Posted: Thursday 04th June 2020
Frederick Pratt & Son, a small bicycle shop in leafy Surrey, opened for business in late 1948. The shop was in Salfords, a small village on the A23 just a few miles south of Redhill – and therefore not as leafy as you might think, and served the locality well for over fifty years before closing recently, on 31 January 2003. The firm was created by Frederick Harold Pratt, under whom all the bicycles carrying his name were made. Frederick’s son, Philip Noel Pratt, continued operating the shop until his own recent retirement, but no more bicycles were ever made. It was as if the cast had been broken on his death!
The family firm of Frederick Pratt and Son was opened on 19 July 1948, with its first advertisement in Cycling in September 1948. Frederick understood the importance of cycle sporting contacts to small cycle shops and the Redhill Cycle Club, which had been formed in 1945, and the Crawley base club, the Southern Wheelers, were doubtless part of his plan. Frederick was also a keen CTC member and supporter. It was not long before the shop-front carried the attractive CTC winged wheel emblem and the National Clarion official repairer’s sign.
Fred had a proselytising streak to his nature and fresh in the new shop were four leaflets setting out his views of cycle design. These were based on his belief that the prevalent tendency to ‘upright’ frames with steep angles had led to unstable and uncomfortable cycles to which unsuspecting clubmen were being subjected. His proposed solution was a frame designed with relaxed frame angles and a long rear triangle. This was based upon his own racing bike head and seat tube angles about 68ºand 65º respectively, and Fred also gave it a long wheel-base using a specially long rear triangle of 26 inches. This style became known as the Frederick Jack Knife. It is best to draw a line in the sand at this point as this venture never took off although some (an unknown quantity probably less than 10) Jack Knife bikes were ever made. They make a fascinating story but none have survived.
After about a year Frederick Pratt took on a new frame builder Peter Tester and from 1949 Pete was responsible for all of the Frederick bicycles made until 1967 when Frederick Pratt died and Pete left the firm. Pete’s building technique, learnt from Fred who built the first couple of frames with him, was to hand saw the mitres using, as his eye became more expert, just two cuts per mitre, and attempting to get a perfect fit with the minimum of filing. Starting first with the top tube and head, then using a ‘unique-to-the-customer’ paper drawing which was taped to a plate glass, the frame main triangle was laid out, then brazed up with the key joints pegged with framing pins. Pete recalled the lugs were Haden or plainer Prugnat type at that time with the imported Nervex lugs only available later.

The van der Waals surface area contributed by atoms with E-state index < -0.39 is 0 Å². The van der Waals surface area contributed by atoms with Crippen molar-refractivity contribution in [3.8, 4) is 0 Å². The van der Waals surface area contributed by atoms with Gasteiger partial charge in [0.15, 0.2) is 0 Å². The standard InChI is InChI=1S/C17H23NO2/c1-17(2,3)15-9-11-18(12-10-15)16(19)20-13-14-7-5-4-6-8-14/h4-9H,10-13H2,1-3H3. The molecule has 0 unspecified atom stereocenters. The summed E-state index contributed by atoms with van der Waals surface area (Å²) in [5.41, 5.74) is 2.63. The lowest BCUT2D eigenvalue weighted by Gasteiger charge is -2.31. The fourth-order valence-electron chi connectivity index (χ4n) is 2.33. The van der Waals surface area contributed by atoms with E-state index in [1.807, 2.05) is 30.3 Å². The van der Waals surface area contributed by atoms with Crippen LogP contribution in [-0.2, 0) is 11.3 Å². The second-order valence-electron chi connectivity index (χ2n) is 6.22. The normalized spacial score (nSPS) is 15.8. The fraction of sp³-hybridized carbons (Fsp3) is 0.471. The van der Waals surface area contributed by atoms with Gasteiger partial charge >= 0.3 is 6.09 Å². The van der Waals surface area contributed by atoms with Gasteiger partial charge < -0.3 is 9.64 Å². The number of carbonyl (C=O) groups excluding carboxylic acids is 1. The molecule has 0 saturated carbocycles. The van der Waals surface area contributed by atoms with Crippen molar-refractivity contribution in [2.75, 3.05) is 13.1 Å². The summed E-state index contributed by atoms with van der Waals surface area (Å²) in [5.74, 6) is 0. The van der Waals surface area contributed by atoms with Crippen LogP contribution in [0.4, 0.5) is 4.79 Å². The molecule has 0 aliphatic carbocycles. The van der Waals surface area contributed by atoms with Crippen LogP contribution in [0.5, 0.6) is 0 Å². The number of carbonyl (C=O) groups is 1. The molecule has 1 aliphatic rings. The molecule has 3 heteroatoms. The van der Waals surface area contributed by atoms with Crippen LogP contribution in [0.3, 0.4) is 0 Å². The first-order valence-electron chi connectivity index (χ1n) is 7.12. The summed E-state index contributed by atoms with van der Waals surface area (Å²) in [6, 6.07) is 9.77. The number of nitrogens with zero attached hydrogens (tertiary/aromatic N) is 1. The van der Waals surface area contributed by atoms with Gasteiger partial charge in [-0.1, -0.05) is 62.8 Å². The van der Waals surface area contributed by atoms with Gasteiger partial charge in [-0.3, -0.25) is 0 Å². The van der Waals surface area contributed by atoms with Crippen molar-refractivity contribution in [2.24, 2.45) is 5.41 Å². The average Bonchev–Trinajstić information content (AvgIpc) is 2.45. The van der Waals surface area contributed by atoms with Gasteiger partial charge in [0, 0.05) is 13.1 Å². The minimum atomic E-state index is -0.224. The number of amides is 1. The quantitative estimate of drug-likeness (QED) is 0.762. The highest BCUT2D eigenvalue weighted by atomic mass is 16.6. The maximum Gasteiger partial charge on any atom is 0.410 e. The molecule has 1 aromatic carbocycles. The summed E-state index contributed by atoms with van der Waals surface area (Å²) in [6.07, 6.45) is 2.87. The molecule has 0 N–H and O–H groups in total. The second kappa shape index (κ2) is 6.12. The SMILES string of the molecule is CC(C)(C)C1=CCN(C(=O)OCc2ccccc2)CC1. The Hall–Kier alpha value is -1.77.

All frames were made in Reynolds double-butted 531 except where unusual tube strength was needed. In the early days it was normal for a batch of frames to be made and then taken to be sand blasted in South London by a one-man-band company who passed the frames to be stoved enamelled by Claud Butler’s, who were known at that time for the quality of their frame enamelling. Later, after the Claud Butler factory closed, another small enameller, James Gray in Tooting, took on the work. Later again, James Gray closed and the frames then went to Holdsworth for all finishing work.
The shop tended to fit to a customer’s frame what the trade supplied, or if they were well-heeled, what they read about in the cycling journals of the time. What is now, some 50 years later, thought of as fairly ordinary gear was normal – Williams C34 or may be C1000 and Phillips or GB brakes. In this area the continental exotica was to all intents and purposes unobtainable for mortals on normal salaries.
The frame numbering system was as follows. For example, 58113, shows Y/m/x where Y (58) is year, m is month (11), and x is the consecutive frame number within the year. The system was maintained for the first ten years from 1951 to 1960, but thereafter the system was simplified to Y/x with the month omitted. The month shown is the month when the shop completed the frame; the frame would have been delivered a few weeks to a month later after sending to shotblaster and sprayer for finishing.
There is a good example of a 1952 Frederick in Readers’ Bikes.
More on Frederick Pratt: The Frederick Bicycle Shop and details of Alvin’s book